It’s 8pm on Sunday 17th of November 2013, and the bells of the Hotel Dieu ring out the end of the famous wine auctions.
So what does this year’s auction tell us about Burgundy wine?
First, what is the aim of the auction?
The Hospices de Beaune, which was built by Nicolas Rolin (Chancellor to the Duke of Burgundy Philippe the Good) in 1443, owns 60 hectares (150 acres) of vineyards in the Côte de Beaune (primarily) and the Côtes de Nuits districts of Burgundy. A barrel from each of these vineyards is put up for auction.The town of Beaune has been hosting the auctions since 1859. The aim of the auction is to sell barrels (“pièces”) of Burdgundy wine belonging to the Hospices to raise money for hospital charities.
Infact the culminating point of the auction is the sale of the “President’s Barrel” , this year a chardonnay Meursault Genevrières barrel containing 456 litres.
What were the results?
Red wines (333 barrels)
Average barrel price 12,638€ (+28%) 4 208 600€
White wines (110 barrels)
Average barrel price 14,149€ (+20%) 1 556 400€
Total wine sales (443 barresl)
Average barrel price 13,014€ (+27%) 5 765 000€
Despite 15% less yield in 2013, the auction proved once again that Burgundy wine is a true and rare “liquid assset”. The Pinots saw a greater increase than the chardonnays, who, despite being left behind half way through the auction, pulled back somewhat towards the end. What can we conclude from this? Two things:
1/ Burgundy wine is becoming an even rarer commodity that wine enthusiasts are buying up to the last drop.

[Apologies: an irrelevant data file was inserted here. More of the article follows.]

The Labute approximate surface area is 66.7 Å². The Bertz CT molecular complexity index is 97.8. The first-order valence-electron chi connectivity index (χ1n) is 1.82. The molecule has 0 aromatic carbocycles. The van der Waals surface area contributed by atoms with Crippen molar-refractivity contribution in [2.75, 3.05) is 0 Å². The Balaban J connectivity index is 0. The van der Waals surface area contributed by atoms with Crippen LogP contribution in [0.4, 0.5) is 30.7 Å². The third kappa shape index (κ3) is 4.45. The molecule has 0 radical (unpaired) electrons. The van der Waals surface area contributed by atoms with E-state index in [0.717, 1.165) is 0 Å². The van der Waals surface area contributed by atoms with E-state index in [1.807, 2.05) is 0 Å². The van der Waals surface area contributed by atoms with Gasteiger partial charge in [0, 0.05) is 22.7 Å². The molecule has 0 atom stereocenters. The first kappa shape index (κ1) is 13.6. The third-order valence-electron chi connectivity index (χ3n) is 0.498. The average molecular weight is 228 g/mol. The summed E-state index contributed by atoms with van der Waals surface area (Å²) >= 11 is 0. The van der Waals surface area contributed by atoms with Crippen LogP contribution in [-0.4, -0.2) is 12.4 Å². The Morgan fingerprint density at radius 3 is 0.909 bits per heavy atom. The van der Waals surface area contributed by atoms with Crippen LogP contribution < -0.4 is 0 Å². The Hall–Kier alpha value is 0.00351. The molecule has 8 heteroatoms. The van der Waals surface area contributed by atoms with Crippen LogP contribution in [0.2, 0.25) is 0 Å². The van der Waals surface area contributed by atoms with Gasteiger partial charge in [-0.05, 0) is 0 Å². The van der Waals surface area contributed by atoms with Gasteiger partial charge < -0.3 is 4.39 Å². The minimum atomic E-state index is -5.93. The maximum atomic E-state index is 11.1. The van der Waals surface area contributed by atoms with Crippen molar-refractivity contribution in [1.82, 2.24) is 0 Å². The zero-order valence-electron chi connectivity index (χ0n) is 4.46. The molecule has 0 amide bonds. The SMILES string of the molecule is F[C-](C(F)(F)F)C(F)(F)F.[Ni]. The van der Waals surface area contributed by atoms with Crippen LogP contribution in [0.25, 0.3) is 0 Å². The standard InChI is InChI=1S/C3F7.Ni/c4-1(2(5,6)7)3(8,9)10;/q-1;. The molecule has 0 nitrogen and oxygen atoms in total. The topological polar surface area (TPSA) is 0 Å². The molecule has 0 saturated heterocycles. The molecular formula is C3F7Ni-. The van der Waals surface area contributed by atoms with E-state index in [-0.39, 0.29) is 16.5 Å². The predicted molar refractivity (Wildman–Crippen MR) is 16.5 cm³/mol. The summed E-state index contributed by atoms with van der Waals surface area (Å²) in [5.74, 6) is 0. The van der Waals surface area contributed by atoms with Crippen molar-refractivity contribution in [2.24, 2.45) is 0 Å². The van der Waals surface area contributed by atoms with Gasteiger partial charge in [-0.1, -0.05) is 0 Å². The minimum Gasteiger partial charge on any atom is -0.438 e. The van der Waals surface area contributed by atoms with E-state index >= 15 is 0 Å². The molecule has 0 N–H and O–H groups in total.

2/ That prices will rise even higher in the coming years.
Why is this? Well, as can be seen from this years auction, the Chinese are well represented (the President’s barrel was sold to a chinese business woman). Despite the fact that the Chinese are notoriously red wine lovers, they are buying Burgundy whites too. I believe that this is because all top Burgundy wine is becoming a rarity – that same bad weather combined with supply and demand problems – and that the Chinese will buy any top Burgundy wine as a financial placement and as a guarantee against any wine shortage. Hence the inevitable price rise.
The emblematic Burgundy estate owner – Louis-Fabrice Latour – was even quoted as saying that the days of 10 euro Burgundy are over! This is a worrying scenrio for wine traders who fret about the domestic and middle-range markets…
Getting back to the “President’s barrel”, some criticism was shed on Christies, who ran the auction, as they were accused of not being implicated enough on the sale of the president’s barrel. Certain observers remarked that Christies could have dug into its rich client portfolio to help raise more money for this prestigious barrel. It took some courageous and heartfelt haranging from the president Clothilde Coreau, to get the bids from 110 000€, where it seemed to get stuck, to a more reasonable 130 000€. At 5.07 pm the barrel was finally judged for 131 000€. Last year, Carla Bruni-Sarkozy helped the bids reach 270 000€!! Maybe Pinot instead of Chardonnay and a bigger boost from Christies could have helped the total reach 500 000€?
The president was not too upset, understanding that the international economic crisis has been felt around the world this year, which explains more subdued bidding.
Everyone is hoping that after 4 poor yields, 2014 and 2015 will bring some joy to Burgundy and to its millions of fans. Her’s to a successful 2014…